Kampala, December 7, 2016: Green growth in Uganda could increase annual GDP by 10%, or an estimated US$3.4 billion by 2020 and US$11.5 billion by 2040 versus business as usual, according to a new report from the Government of Uganda and the New Climate Economy partnership in Uganda.
In its analysis of 23 green growth interventions, the report also finds that they could create 4 million new jobs (gross) by 2040 and reduce greenhouse gas emissions (GHGs) by 28%, enough to exceed the commitments Uganda made under the Paris Agreement.
“What this report proves is that the benefits of a green growth transition in Uganda would outweigh the costs by a ratio of three to one,” said Peter Okubal, the Global Green Growth Institute Uganda Country Representative. “Uganda can build a growth model that delivers economic and social outcomes at the same time as it protects its abundant natural capital and deals with the impacts of climate change”
The investment required to unlock the green growth opportunities in this report is US$1.8 billion annually to 2020. Many of these opportunities, or something similar, are already identified in current government planning. $200 million is the estimated requirement for incremental public investment, with an additional $250 million needing to be leveraged from the private sector.
Mr. Keith Muhakanizi, the Permanent Secretary/Secretary to the Treasury alluded to the fact that “Uganda has demonstrated impressive growth in the past two decades and to build on this progress and reach middle-income status by 2040, Uganda needs to diversify its economy and overcome constraints to inclusive growth. Our current plans already incorporate green growth elements, but we’re looking to go even further to promote an economic transformation.”
The report breaks down the economic benefits of green growth across the four key sectors of the economy: agriculture, energy, industry, and cities.
- Transforming agriculture could boost GDP by almost US$3 billion and reduce GHG emissions by 1% by 2040. Uganda’s agricultural productivity levels are some of the lowest in sub-Saharan Africa. Reforming the agriculture sector is a pre-condition for Uganda’s structural transformation.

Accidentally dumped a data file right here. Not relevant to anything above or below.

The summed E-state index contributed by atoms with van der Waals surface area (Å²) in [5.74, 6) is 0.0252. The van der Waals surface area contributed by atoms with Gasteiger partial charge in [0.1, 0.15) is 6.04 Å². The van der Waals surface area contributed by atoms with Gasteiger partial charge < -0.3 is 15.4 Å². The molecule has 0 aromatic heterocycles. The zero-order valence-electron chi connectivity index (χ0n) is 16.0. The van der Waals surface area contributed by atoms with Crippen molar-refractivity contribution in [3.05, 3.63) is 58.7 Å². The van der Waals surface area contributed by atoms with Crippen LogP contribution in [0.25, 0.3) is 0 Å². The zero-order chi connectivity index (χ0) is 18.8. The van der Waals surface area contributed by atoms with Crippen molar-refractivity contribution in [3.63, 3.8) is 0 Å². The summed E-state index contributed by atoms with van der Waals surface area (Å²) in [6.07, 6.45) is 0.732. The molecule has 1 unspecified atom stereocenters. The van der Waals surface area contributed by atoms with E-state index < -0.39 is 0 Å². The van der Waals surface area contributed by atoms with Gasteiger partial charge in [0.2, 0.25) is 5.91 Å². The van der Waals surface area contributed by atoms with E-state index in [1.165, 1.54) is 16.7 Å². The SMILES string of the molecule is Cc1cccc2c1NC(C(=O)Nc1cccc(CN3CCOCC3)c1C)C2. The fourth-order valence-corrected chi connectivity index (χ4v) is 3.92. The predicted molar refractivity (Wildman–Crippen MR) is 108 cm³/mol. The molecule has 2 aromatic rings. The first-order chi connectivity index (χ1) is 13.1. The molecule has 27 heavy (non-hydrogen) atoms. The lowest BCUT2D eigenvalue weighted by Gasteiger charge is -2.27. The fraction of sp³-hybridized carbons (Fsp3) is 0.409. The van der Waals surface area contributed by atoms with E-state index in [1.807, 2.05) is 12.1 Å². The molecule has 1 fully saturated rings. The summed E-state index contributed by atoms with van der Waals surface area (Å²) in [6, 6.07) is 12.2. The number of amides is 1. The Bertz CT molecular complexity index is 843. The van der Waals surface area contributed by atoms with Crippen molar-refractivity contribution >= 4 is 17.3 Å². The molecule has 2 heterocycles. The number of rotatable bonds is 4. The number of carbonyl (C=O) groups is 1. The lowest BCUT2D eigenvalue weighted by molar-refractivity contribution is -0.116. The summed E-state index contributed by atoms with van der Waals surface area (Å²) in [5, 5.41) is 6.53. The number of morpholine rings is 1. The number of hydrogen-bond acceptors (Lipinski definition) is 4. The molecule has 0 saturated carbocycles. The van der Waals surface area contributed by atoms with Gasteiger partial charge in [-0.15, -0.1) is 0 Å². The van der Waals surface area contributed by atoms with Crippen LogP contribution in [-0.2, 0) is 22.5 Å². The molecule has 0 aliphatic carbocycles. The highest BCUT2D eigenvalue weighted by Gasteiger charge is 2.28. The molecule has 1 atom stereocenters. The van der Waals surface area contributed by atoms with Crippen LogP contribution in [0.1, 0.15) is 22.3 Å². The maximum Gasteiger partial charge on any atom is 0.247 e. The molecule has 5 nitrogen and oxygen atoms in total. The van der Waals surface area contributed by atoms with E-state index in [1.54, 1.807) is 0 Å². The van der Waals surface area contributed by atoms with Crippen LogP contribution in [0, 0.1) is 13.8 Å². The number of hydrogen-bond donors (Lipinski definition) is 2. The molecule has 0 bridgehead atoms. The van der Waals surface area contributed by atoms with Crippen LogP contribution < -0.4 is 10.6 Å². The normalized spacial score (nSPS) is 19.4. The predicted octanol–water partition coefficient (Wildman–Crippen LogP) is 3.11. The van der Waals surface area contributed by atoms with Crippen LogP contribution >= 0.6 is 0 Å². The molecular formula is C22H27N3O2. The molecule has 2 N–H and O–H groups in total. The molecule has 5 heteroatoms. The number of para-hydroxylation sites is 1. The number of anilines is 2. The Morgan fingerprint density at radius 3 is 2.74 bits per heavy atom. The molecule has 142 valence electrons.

- Encouraging a clean energy transition could boost GDP by around US$4 billion and reduce GHG emission by 11% by 2040. Energy consumption per capita in Uganda is among the lowest in the world. Uganda’s energy strategy should focus on continued electrification, a more prominent role for energy efficiency, and prudent management of oil resources.
- Supporting industrial diversification could boost GDP by around US$600 million and reduce GHG emissions by 9% by 2040. Uganda should focus on incentivising resource-efficient technologies and practices, minimising damage to its natural resource base.
- Unlocking the power of urbanization could boost GDP by around US$4 billion and reduce greenhouse gas emissions by 7% by 2040. A more compact, connected urban development model could save close to 11% in infrastructure costs and improve access to basic services for the population by a third.
“A green growth pathway does not come without difficult choices, and it’s true there are some trade-offs,” said Dr Sarah Ssewanyana, the Executive Director of The Economic Policy Research Centre. “Balancing these different priorities will be critical to understand where to devote policy effort and resources.”
Nick Godfrey, Head of Policy and Urban Development at the New Climate Economy said “The analysis in the report offers an important starting point for implementation. The findings point towards the strong need for coordination between the Government, the private sector, and development partners to drive this ambitious agenda forward.”
Notes to Editors:
Achieving Uganda’s Development Ambition – The Economic Impact of Green Growth: An Agenda for Action has been prepared by the Government of Uganda, the New Climate Economy, the Economic Policy Research Centre, the Global Green Growth Institute, and the Coalition for Urban Transitions,.
The New Climate Economy releases major flagship reports annually as well as country reports on the United States, China, India and Ethiopia, and sector reports on cities, land use, energy and finance. Most recently, it published The Sustainable Infrastructure Imperative: Financing for Better Growth and Development in October 2016. It has disseminated its messages by engaging with heads of governments, finance ministers, business leaders and other key economic decision-makers in over 50 countries around the world.
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